General Overviews

Alger’s fiction became the topic of critical inquiry only after the post–World War II introduction of American studies and other interdisciplinary programs in the academy. Even then, Alger was more often read in history and popular-culture courses than in English departments, and the earliest published scholarship reflects this trend. Cawelti 1961–1962 and Cawelti 1965 proved the merit of serious discussion of Alger’s vogue at the turn of the twentieth century. Though John Cawelti’s conclusions were sometimes challenged (Coad 1972), they were more often reinforced and elaborated by rigorous scrutiny (Zuckerman 1972, Weiher 1978). The first scholarly book devoted to Alger’s entire career finally appeared almost two generations after the war (Scharnhorst 1980). The work of a political scientist, Nackenoff 1994 subjects a wide range of Alger’s writings, both private and published, to a type of rhetorical analysis.

  • Cawelti, John G. “Portrait of the Newsboy as a Young Man: Some Remarks on the Alger Stories.” Wisconsin Magazine of History 45.2 (Winter 1961–1962): 79–83.

    Rather than an advocate of unbridled capitalist success, Alger promoted in his fiction “the traditional middle-class virtues of industry, integrity, piety, social respectability, neatness, punctuality, temperance, kindness, and generosity” (p. 79). That is, his formulaic plot traced the hero’s rise not from rags to riches but to bourgeois adult respectability.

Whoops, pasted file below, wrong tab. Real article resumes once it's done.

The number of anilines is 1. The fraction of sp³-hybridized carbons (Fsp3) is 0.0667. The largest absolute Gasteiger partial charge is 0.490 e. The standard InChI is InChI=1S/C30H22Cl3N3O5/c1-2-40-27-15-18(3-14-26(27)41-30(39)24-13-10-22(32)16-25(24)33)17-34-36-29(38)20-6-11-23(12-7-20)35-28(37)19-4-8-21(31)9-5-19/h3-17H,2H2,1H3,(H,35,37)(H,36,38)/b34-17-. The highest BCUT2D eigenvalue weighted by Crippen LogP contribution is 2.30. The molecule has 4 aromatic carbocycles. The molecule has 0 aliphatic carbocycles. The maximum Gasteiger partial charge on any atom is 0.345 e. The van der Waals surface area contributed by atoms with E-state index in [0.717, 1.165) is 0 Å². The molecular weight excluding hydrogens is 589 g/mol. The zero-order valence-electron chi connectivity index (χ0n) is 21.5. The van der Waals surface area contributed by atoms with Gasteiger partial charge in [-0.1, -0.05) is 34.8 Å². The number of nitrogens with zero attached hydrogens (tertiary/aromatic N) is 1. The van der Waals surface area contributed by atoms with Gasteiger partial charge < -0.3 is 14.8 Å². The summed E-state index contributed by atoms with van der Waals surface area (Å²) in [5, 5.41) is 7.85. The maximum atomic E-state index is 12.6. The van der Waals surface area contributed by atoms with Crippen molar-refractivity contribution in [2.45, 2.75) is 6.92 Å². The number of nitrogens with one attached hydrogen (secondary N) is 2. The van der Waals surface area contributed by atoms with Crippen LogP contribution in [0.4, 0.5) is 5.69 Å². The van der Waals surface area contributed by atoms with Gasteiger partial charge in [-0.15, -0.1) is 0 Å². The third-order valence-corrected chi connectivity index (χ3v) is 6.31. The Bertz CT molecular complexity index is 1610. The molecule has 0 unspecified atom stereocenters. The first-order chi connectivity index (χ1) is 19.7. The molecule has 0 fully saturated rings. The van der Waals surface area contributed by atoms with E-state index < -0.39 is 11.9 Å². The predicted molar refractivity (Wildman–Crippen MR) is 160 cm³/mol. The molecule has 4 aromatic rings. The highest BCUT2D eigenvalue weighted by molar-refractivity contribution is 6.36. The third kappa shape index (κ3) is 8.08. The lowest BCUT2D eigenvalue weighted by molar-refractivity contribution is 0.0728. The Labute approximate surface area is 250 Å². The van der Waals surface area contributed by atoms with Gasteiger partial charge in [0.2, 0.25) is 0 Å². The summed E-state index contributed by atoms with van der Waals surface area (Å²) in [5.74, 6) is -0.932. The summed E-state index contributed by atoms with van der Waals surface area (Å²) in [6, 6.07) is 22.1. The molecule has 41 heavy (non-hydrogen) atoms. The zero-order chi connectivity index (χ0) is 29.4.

• Cawelti, John G. “From Rags to Respectability: Horatio Alger.” In Apostles of the Self-Made Man: Changing Concepts of Success in America. By John G. Cawelti, 101–123. Chicago: University of Chicago Press, 1965.

    Pioneering demythologizing study of Alger’s “rags to respectability” theme. “The true aim of the Alger hero is respectability, a happy state only partially defined by economic repute” (p. 110). Far from an apologist for unregulated capitalism, “there is as much evidence that Alger was an important influence on future reformers as a popular model for incipient robber barons” (p. 117).

  • Coad, Bruce E. “The Alger Hero.” In Heroes of Popular Culture. Edited by Ray B. Browne, Marshall Fishwick, and Michael T. Marsden, 42–51. Bowling Green, OH: Bowling Green University Popular Press, 1972.

    Asserts that Alger’s heroes were obsessed with moneymaking, not the virtuous use of wealth. Success in Alger’s fiction was almost always quantified by physical assets.

  • Nackenoff, Carol. The Fictional Republic: Horatio Alger and American Political Discourse. New York: Oxford University Press, 1994.